"That, and the only people who would want to blow us up are either in prison or dead," Felicity added helpfully, and thankfully, Oliver laughed.
"True." He paused for a moment as the waiter returned with their drinks.
"Thanks," Felicity said, picking up her drink and taking a sip, and once the waiter left, she said, "So… that bartender looked pretty into you."
"Not really," Oliver said, shrugging but still smiling. "Besides, I told her…" For some reason, he hesitated a little, and she was quick to finish off his sentence.
"… that you were waiting for your girlfriend?"
He looked a little sheepish at that. "So you heard that part."
They paused for a moment as a bowl of bread and a plate of hummus was placed between them, and Felicity picked up a piece, dipping it into the hummus and taking a bite. "Oliver," she said, aware of his eyes on her and the slight nervousness she could see in them, "'girlfriend' is okay. It's good. I like it."
Letting out a small breath, he looked relieved and took a piece of bread from the bowl too. "Me too," he said, and she smiled. "I just… never thought we'd be here, that's all." He gestured around him. "I don't mean, you know, here. I mean… us. The fact that there even is an us."
"I know what you mean," she said softly. "And I guess that's not something we really thought about when it was just you and me in our motel room bubble. But hey." She placed the present on the table in front of him. "We seem to be doing okay so far."
Oliver looked at it with an expression on his face that was hard to read. Felicity could sense trepidation, though, or at least hesitation, and it was clear he noticed, too, because seconds later, his hand covered hers on the table. "Sorry," he said.
Shaking her head, she placed her other hand on top of his. "It's your birthday. You don't have to apologise."
And then he nodded, more to himself than to her, tugging his hand away. He unwrapped the gift, revealing a photo album bound in dark green leather. Felicity watched as he opened it, looking at the first photo (one of him, Thea, Moira and Walter) and without even realising it, her shoulders became a lot lighter at his smile and the incredulous widening of his eyes.
"I had to hunt around for that first one," she said, "trying to find a picture of you with your family when you didn't have that pre-island haircut, and that Christmas one was one of the only ones I could find… actually, I had to hunt around for most of them, because apparently, even in your billionaire playboy days, you were never a huge fan of photos, but I've actually been putting this together for a while, and when I asked Thea, she was very helpful, and I know it's not much and you've obviously seen most of them before, but –"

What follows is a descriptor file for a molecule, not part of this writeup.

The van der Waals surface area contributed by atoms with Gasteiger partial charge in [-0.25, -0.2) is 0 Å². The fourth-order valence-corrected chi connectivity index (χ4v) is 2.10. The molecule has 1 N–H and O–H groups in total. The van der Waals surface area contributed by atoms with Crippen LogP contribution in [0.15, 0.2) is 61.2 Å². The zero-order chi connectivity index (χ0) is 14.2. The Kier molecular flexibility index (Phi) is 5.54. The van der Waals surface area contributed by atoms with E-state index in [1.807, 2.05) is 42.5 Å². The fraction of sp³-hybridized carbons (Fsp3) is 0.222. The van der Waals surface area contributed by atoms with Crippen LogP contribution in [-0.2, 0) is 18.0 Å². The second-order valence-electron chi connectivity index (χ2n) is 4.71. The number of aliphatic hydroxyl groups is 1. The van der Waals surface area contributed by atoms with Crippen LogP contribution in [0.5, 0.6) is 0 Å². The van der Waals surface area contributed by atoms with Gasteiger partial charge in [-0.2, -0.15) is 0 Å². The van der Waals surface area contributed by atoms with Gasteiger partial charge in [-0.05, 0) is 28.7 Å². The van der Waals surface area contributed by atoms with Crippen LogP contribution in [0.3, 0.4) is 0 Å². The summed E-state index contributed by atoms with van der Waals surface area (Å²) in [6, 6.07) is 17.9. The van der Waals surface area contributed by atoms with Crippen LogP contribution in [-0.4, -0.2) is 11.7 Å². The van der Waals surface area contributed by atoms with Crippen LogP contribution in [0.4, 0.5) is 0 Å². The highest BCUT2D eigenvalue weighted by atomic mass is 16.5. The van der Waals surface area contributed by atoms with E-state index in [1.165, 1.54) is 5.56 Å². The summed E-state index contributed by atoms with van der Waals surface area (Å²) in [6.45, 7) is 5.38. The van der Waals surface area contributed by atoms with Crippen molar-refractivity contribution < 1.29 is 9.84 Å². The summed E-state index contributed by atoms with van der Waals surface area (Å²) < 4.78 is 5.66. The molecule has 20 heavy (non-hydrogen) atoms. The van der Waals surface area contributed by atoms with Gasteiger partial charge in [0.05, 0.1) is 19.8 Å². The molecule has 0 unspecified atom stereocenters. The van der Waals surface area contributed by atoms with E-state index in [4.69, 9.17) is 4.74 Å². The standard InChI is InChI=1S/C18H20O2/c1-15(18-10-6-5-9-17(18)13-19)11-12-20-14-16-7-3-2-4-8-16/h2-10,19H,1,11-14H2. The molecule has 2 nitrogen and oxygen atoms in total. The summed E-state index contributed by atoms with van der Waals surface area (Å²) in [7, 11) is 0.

"Felicity," Oliver interrupted, finally cutting across her, picking up her hand and kissing her knuckles, "it's perfect."
She could feel a faint blush on her cheeks as his gesture attracted a few stares from the people at the tables closest to them. But Felicity just smiled, trying to keep her voice level as she said, "Turn to the back." He did so, and he chuckled at the photos on the two back pages. The one on the left was of Felicity fixing Oliver's bow tie at John's wedding. Neither of them were looking at the camera, but she had picked it because of the look on Oliver's face, which she had apparently not spotted at the time.
"When did you get this?" he asked.
"I asked John if I could take it a little while ago," she explained. "He got them developed, not long after we came back from Nanda Parbat, and… I guess I liked this one the best."
"I like it too," he said.
"That, and just after this was taken, I think you did your speech."
Oliver nodded. "I remember." For some reason, it looked like he was hesitating, but then he said, "I also remember wanting to tell you how beautiful you looked that day."
Closing her eyes, Felicity smiled to herself, still unused to the unreserved candour of Oliver's compliments. "You looked kind of handsome yourself," she replied after a moment, and she wasn't lying. "You totally rocked the whole suspenders and bow tie look." He laughed before looking down at the last photograph in the album. Taken a few days before the wedding, it was an impromptu photo of Oliver, Felicity, Diggle, Roy, Laurel and Thea in the foundry.
"I still can't believe I agreed to take this one," he said.
"I'm still surprised you did, to be honest," she agreed. "I didn't think you even knew what the word 'selfie' meant, let alone a Team Arrow one."
He smiled, shaking his head in mock exasperation. "We don't call it that," he intoned, as he always did when she used the phrase. "Besides, I only agreed to it to make Thea happy."
"And you insisted everyone take off their costumes, which kind of defeats the purpose of the whole Team Arrow thing."
"It was more because I didn't want some hacker finding out our secret identities," he teased back, and Felicity laughed.
"But I'm glad we took it – costumes or no costumes."
Felicity nodded, shutting the album and moving it to one side. "Me too. A lot of good memories in here."